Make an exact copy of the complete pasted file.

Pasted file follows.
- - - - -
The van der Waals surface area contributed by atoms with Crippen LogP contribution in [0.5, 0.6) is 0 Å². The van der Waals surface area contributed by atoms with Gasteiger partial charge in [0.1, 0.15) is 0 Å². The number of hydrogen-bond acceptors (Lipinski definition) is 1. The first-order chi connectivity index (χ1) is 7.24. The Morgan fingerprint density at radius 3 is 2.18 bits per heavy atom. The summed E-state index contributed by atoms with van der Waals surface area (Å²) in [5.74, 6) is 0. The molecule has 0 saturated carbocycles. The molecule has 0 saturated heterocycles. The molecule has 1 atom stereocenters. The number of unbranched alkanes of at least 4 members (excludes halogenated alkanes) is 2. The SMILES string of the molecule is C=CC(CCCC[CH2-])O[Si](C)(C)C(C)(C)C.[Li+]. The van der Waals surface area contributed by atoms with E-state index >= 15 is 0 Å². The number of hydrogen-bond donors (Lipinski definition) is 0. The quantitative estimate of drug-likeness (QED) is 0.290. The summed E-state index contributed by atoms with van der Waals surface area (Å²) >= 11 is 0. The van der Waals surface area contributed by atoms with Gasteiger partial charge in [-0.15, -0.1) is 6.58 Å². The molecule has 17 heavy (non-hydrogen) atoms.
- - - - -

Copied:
The van der Waals surface area contributed by atoms with Crippen LogP contribution in [0.5, 0.6) is 0 Å². The van der Waals surface area contributed by atoms with Gasteiger partial charge in [0.1, 0.15) is 0 Å². The number of hydrogen-bond acceptors (Lipinski definition) is 1. The first-order chi connectivity index (χ1) is 7.24. The Morgan fingerprint density at radius 3 is 2.18 bits per heavy atom. The summed E-state index contributed by atoms with van der Waals surface area (Å²) in [5.74, 6) is 0. The molecule has 0 saturated carbocycles. The molecule has 0 saturated heterocycles. The molecule has 1 atom stereocenters. The number of unbranched alkanes of at least 4 members (excludes halogenated alkanes) is 2. The SMILES string of the molecule is C=CC(CCCC[CH2-])O[Si](C)(C)C(C)(C)C.[Li+]. The van der Waals surface area contributed by atoms with E-state index >= 15 is 0 Å². The number of hydrogen-bond donors (Lipinski definition) is 0. The quantitative estimate of drug-likeness (QED) is 0.290. The summed E-state index contributed by atoms with van der Waals surface area (Å²) >= 11 is 0. The van der Waals surface area contributed by atoms with Gasteiger partial charge in [-0.15, -0.1) is 6.58 Å². The molecule has 17 heavy (non-hydrogen) atoms.